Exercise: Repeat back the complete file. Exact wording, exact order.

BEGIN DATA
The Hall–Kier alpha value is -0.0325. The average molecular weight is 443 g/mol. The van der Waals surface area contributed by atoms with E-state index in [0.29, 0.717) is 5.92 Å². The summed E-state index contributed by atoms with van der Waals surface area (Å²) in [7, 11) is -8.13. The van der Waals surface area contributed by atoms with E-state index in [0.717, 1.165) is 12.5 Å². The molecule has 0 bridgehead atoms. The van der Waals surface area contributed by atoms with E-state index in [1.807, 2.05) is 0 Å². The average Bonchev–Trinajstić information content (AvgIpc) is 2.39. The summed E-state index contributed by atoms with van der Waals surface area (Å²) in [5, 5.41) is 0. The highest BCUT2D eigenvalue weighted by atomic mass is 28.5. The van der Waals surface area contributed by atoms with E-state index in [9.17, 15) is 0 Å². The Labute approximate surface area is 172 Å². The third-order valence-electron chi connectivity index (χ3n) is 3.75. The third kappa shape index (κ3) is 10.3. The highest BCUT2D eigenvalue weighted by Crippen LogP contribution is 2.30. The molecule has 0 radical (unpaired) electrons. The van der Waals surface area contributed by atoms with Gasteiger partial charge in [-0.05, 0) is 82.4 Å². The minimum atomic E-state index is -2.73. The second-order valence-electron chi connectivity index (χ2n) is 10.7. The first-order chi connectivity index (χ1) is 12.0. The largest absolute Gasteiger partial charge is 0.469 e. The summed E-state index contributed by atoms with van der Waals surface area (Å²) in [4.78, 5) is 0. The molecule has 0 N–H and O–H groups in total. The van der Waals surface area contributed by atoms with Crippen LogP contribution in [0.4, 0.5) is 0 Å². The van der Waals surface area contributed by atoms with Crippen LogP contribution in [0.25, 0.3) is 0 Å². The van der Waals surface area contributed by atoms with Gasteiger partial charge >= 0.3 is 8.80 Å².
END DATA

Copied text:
The Hall–Kier alpha value is -0.0325. The average molecular weight is 443 g/mol. The van der Waals surface area contributed by atoms with E-state index in [0.29, 0.717) is 5.92 Å². The summed E-state index contributed by atoms with van der Waals surface area (Å²) in [7, 11) is -8.13. The van der Waals surface area contributed by atoms with E-state index in [0.717, 1.165) is 12.5 Å². The molecule has 0 bridgehead atoms. The van der Waals surface area contributed by atoms with E-state index in [1.807, 2.05) is 0 Å². The average Bonchev–Trinajstić information content (AvgIpc) is 2.39. The summed E-state index contributed by atoms with van der Waals surface area (Å²) in [5, 5.41) is 0. The highest BCUT2D eigenvalue weighted by atomic mass is 28.5. The van der Waals surface area contributed by atoms with E-state index in [9.17, 15) is 0 Å². The Labute approximate surface area is 172 Å². The third-order valence-electron chi connectivity index (χ3n) is 3.75. The third kappa shape index (κ3) is 10.3. The highest BCUT2D eigenvalue weighted by Crippen LogP contribution is 2.30. The molecule has 0 radical (unpaired) electrons. The van der Waals surface area contributed by atoms with Gasteiger partial charge in [-0.05, 0) is 82.4 Å². The minimum atomic E-state index is -2.73. The second-order valence-electron chi connectivity index (χ2n) is 10.7. The first-order chi connectivity index (χ1) is 12.0. The largest absolute Gasteiger partial charge is 0.469 e. The summed E-state index contributed by atoms with van der Waals surface area (Å²) in [4.78, 5) is 0. The molecule has 0 N–H and O–H groups in total. The van der Waals surface area contributed by atoms with Crippen LogP contribution in [0.4, 0.5) is 0 Å². The van der Waals surface area contributed by atoms with Crippen LogP contribution in [0.25, 0.3) is 0 Å². The van der Waals surface area contributed by atoms with Gasteiger partial charge >= 0.3 is 8.80 Å².